|40–44||3 hours, 10 minutes|
|45–49||3 hours, 20 minutes|
|50–54||3 hours, 25 minutes|
|55–59||3 hours, 35 minutes|
|60–64||3 hours, 50 minutes|
|65–69||4 hours, 5 minutes|
|70–74||4 hours, 20 minutes|
|75–79||4 hours, 35 minutes|
|80+||4 hours, 50 minutes|
|18–34||3 hour, 30 minutes|
|35–39||3 hours, 35 minutes|
|40–44||3 hours, 40 minutes|
|45–49||3 hours, 50 minutes|
|50–54||3 hours, 55 minutes|
|55–59||4 hours, 5 minutes|
|60–64||4 hours, 20 minutes|
|65–69||4 hours, 35 minutes|
|70–74||4 hours, 50 minutes|
|75–79||5 hours, 5 minutes|
|80+||5 hours, 20 minutes|
Bear in mind that in some years, the BAA had a 59-second allowance. So, if you crossed the qualifying time by 59 seconds or less, you could still be qualified.
However, that’s not the case now. If you exceed the time by one mere second, you won’t be eligible for racing, so make sure to abide by the previous numbers religiously.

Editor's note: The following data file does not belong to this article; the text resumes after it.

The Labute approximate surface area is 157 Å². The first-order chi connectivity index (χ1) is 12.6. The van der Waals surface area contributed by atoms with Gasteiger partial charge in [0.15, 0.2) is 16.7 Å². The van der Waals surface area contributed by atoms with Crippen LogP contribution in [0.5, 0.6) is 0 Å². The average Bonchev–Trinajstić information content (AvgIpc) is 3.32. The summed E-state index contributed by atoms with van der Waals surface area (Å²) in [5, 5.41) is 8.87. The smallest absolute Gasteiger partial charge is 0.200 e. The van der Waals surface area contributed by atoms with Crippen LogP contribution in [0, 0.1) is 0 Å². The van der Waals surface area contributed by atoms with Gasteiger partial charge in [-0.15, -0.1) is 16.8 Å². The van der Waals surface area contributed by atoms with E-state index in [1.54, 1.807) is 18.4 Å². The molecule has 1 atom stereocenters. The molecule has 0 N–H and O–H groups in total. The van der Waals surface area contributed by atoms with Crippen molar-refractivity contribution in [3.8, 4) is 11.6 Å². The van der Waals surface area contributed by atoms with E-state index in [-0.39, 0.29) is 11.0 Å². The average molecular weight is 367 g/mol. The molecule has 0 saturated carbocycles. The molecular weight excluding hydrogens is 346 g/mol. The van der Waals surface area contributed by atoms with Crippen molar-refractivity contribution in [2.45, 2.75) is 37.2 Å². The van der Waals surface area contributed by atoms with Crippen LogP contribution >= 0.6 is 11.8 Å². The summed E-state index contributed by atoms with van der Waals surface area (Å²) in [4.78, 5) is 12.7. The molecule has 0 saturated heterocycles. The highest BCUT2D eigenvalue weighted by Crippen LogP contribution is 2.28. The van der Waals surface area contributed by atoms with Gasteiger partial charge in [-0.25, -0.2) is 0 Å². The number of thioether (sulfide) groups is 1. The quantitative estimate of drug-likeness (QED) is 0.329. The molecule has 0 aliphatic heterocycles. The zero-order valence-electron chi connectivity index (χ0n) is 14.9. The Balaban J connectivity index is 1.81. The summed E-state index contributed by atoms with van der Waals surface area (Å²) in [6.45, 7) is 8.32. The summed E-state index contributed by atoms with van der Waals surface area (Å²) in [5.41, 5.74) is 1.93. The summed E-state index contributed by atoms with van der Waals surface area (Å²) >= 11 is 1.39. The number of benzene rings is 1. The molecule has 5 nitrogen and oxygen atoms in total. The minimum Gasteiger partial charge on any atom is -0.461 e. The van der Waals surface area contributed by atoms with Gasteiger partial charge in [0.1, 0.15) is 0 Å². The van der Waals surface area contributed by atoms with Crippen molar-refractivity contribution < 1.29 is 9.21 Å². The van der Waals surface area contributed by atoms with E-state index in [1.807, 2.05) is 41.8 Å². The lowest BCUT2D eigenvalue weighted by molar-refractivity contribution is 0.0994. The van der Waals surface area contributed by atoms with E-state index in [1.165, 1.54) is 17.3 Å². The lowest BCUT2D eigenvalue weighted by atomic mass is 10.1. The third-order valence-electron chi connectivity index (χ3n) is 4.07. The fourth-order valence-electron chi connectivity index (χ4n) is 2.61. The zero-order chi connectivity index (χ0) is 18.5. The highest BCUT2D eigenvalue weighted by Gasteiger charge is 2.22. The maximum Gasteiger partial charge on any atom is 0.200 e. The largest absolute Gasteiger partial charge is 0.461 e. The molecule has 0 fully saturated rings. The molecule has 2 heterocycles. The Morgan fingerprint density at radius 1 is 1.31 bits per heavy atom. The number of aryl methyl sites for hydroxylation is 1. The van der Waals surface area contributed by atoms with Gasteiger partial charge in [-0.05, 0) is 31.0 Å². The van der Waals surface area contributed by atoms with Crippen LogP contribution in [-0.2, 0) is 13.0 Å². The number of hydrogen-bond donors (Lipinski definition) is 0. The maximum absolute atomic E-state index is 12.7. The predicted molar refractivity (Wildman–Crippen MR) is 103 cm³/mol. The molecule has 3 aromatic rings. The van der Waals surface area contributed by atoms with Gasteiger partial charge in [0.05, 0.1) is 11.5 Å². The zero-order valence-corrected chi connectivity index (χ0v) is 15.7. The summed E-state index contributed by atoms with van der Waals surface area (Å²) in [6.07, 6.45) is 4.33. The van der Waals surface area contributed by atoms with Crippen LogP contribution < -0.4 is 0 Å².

To qualify for Boston Marathon, you should submit your qualifying time in a full-length marathon in a specific time window before registration.
For example, for the 2022 marathon, runners needed to set their qualifying times by finishing a marathon any time from September 1, 2019, until November 12, 2021, which is the registration date.
For the 2021 marathon, the qualifying window was from September 15, 2018, until April 23, 2021. So, it depends on each year’s requirements.
Remember to start looking for a qualifier marathon from early on to find a spot and to have enough time to train for it.
It’s also worth noting that if you weren’t accepted in the 2022 marathon, you could register for the 2023 race using the same qualifying time as the one you used before, as long as it falls within the required window.